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Erdoğan calls for ‘further steps’ in dialogue with Syria

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In a move that sharply contradicted his earlier stance against the Syrian government and President Bashar al-Assad, Turkish President Recep Tayyip Erdoğan has said Turkey needs to take further steps in a newly announced process of reconciliation with the Syrian government.

Erdoğan told journalists accompanying him back home from a trip to Ukraine on Thursday that Turkey will need to take “further steps” with Damascus to end the “games” being played in the region.

“You have to accept that you cannot cut political dialogue and diplomacy between countries. There should always be such dialogue,” he added.

Turkey has strongly opposed Assad throughout the 11-year civil war and backed some rebel groups.

But Foreign Minister Mevlüt Çavuşoğlu revealed earlier this month that he had briefly met with his Syrian counterpart, Faisal al-Meqdad, in Belgrade last October — the first such meeting reported since 2011. Çavuşoğlu also reaffirmed Turkey’s call for the Syrian opposition to reconcile with Assad’s government.

The president also denied that Turkey had sought the removal of Assad.

“There was a fight against terrorism in all the steps we have taken in Syria, especially in the work we have been carrying out with the Russians in that region from the east and west of the Euphrates to the Mediterranean in northern Syria,” Erdoğan said.

He emphasized that they have no designs on Syria and respect its territorial integrity, adding that they currently host over 4 million Syrian refugees in Turkey because of their ties to the Syrian people, especially in terms of religious values, and not because they want to be “constantly at war with the regime.”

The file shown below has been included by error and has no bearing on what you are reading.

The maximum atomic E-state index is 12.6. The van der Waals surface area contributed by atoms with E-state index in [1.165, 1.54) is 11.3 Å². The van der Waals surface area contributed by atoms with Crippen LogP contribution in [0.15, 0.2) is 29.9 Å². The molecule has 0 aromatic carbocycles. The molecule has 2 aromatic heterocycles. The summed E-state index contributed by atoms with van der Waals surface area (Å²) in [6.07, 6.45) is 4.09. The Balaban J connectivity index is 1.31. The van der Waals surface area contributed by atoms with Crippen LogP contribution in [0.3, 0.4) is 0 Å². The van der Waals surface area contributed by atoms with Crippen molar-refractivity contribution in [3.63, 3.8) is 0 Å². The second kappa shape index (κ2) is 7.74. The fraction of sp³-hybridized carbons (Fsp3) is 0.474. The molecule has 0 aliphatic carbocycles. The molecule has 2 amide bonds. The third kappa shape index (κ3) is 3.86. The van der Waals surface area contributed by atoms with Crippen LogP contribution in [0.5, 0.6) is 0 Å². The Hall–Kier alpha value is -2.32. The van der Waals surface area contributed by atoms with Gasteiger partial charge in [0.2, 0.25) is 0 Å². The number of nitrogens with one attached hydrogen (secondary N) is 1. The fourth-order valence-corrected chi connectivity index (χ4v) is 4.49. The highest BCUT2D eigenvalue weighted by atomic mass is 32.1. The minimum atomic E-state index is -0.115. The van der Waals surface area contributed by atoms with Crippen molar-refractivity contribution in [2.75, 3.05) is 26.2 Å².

“Maybe the process from now on will be much better,” Erdoğan said, hinting at normalizing ties with neighboring Syria after more than a decade.

Ankara backs opposition sides in Syria’s war. Damascus accuses Ankara of supporting “terrorist” groups in Syria.

Turkey has deployed forces in Syria in violation of the Arab country’s sovereignty and territorial integrity.

Ankara-backed militants were deployed to northeastern Syria in October 2019 after Turkish military forces launched a long-threatened cross-border invasion in a declared attempt to push People’s Protection Units (YPG) fighters away from border areas.

Turkey considers the YPG to be an extension of the Kurdistan Workers’ Party (PKK), which is listed as a terrorist organization by Turkey and much of the international community.

Syrian President Assad and other senior officials have said Damascus will respond through all legitimate means available to Turkey’s ongoing ground offensive.

The Hürriyet daily said in a report back in April, citing informed sources, that discussions were taking place in Ankara on restoring normal relations with the Syrian government.

“The balanced policy recently adopted by Turkey and the role that Ankara has played in recent months, especially in resolving the war in Ukraine, have made the current time appropriate for resolving the Syrian crisis,” Hürriyet said.

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